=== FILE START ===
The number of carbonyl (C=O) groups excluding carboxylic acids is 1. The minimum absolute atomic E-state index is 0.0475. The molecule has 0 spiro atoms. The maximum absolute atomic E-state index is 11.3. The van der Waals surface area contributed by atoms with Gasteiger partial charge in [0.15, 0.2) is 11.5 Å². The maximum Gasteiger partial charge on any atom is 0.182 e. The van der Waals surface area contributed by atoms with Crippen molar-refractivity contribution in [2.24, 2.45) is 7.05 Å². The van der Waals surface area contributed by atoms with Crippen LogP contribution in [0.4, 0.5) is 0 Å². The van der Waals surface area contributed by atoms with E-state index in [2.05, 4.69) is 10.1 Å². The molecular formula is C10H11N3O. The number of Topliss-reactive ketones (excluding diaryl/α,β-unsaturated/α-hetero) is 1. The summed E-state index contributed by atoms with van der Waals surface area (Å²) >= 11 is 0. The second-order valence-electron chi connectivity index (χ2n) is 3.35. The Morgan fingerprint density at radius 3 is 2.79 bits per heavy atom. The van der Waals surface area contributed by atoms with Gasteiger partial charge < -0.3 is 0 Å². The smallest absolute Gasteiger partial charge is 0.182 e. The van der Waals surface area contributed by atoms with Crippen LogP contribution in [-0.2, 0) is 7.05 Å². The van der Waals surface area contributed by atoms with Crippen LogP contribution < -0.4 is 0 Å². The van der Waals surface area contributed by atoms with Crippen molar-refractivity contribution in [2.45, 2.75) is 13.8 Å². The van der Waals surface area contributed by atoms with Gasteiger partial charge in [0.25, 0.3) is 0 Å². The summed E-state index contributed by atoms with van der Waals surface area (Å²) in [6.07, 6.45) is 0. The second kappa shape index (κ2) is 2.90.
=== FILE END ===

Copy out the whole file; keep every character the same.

The number of carbonyl (C=O) groups excluding carboxylic acids is 1. The minimum absolute atomic E-state index is 0.0475. The molecule has 0 spiro atoms. The maximum absolute atomic E-state index is 11.3. The van der Waals surface area contributed by atoms with Gasteiger partial charge in [0.15, 0.2) is 11.5 Å². The maximum Gasteiger partial charge on any atom is 0.182 e. The van der Waals surface area contributed by atoms with Crippen molar-refractivity contribution in [2.24, 2.45) is 7.05 Å². The van der Waals surface area contributed by atoms with Crippen LogP contribution in [0.4, 0.5) is 0 Å². The van der Waals surface area contributed by atoms with E-state index in [2.05, 4.69) is 10.1 Å². The molecular formula is C10H11N3O. The number of Topliss-reactive ketones (excluding diaryl/α,β-unsaturated/α-hetero) is 1. The summed E-state index contributed by atoms with van der Waals surface area (Å²) >= 11 is 0. The second-order valence-electron chi connectivity index (χ2n) is 3.35. The Morgan fingerprint density at radius 3 is 2.79 bits per heavy atom. The van der Waals surface area contributed by atoms with Gasteiger partial charge < -0.3 is 0 Å². The smallest absolute Gasteiger partial charge is 0.182 e. The van der Waals surface area contributed by atoms with Crippen LogP contribution in [-0.2, 0) is 7.05 Å². The van der Waals surface area contributed by atoms with Crippen LogP contribution < -0.4 is 0 Å². The van der Waals surface area contributed by atoms with Crippen molar-refractivity contribution in [2.45, 2.75) is 13.8 Å². The van der Waals surface area contributed by atoms with Gasteiger partial charge in [0.25, 0.3) is 0 Å². The summed E-state index contributed by atoms with van der Waals surface area (Å²) in [6.07, 6.45) is 0. The second kappa shape index (κ2) is 2.90.